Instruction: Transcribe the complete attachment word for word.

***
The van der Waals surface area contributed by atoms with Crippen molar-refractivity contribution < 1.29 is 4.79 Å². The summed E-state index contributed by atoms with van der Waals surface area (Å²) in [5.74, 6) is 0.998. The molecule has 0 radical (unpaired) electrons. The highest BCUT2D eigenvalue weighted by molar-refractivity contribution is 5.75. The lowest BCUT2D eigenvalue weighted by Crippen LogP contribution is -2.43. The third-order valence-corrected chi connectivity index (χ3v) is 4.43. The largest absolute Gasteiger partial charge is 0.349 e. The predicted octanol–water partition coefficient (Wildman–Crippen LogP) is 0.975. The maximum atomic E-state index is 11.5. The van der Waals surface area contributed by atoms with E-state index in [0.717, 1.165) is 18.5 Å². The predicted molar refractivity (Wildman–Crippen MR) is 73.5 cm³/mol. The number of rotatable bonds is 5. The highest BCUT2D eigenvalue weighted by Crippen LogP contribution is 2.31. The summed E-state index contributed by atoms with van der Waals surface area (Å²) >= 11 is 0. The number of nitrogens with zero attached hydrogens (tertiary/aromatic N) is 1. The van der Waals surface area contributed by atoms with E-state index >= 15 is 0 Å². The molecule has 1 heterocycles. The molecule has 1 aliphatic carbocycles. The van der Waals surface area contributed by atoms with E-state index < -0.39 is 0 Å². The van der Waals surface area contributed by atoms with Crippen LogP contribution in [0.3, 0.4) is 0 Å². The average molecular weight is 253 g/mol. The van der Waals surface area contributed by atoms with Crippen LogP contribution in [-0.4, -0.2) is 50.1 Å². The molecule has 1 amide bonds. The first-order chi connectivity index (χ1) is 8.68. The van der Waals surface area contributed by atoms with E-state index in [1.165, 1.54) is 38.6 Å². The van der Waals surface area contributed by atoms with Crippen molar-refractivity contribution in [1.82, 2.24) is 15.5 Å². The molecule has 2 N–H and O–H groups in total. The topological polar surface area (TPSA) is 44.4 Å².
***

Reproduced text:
The van der Waals surface area contributed by atoms with Crippen molar-refractivity contribution < 1.29 is 4.79 Å². The summed E-state index contributed by atoms with van der Waals surface area (Å²) in [5.74, 6) is 0.998. The molecule has 0 radical (unpaired) electrons. The highest BCUT2D eigenvalue weighted by molar-refractivity contribution is 5.75. The lowest BCUT2D eigenvalue weighted by Crippen LogP contribution is -2.43. The third-order valence-corrected chi connectivity index (χ3v) is 4.43. The largest absolute Gasteiger partial charge is 0.349 e. The predicted octanol–water partition coefficient (Wildman–Crippen LogP) is 0.975. The maximum atomic E-state index is 11.5. The van der Waals surface area contributed by atoms with E-state index in [0.717, 1.165) is 18.5 Å². The predicted molar refractivity (Wildman–Crippen MR) is 73.5 cm³/mol. The number of rotatable bonds is 5. The highest BCUT2D eigenvalue weighted by Crippen LogP contribution is 2.31. The summed E-state index contributed by atoms with van der Waals surface area (Å²) >= 11 is 0. The number of nitrogens with zero attached hydrogens (tertiary/aromatic N) is 1. The van der Waals surface area contributed by atoms with E-state index >= 15 is 0 Å². The molecule has 1 heterocycles. The molecule has 1 aliphatic carbocycles. The van der Waals surface area contributed by atoms with E-state index < -0.39 is 0 Å². The van der Waals surface area contributed by atoms with Crippen LogP contribution in [0.3, 0.4) is 0 Å². The average molecular weight is 253 g/mol. The van der Waals surface area contributed by atoms with Crippen LogP contribution in [-0.4, -0.2) is 50.1 Å². The molecule has 1 amide bonds. The first-order chi connectivity index (χ1) is 8.68. The van der Waals surface area contributed by atoms with E-state index in [1.165, 1.54) is 38.6 Å². The van der Waals surface area contributed by atoms with Crippen molar-refractivity contribution in [1.82, 2.24) is 15.5 Å². The molecule has 2 N–H and O–H groups in total. The topological polar surface area (TPSA) is 44.4 Å².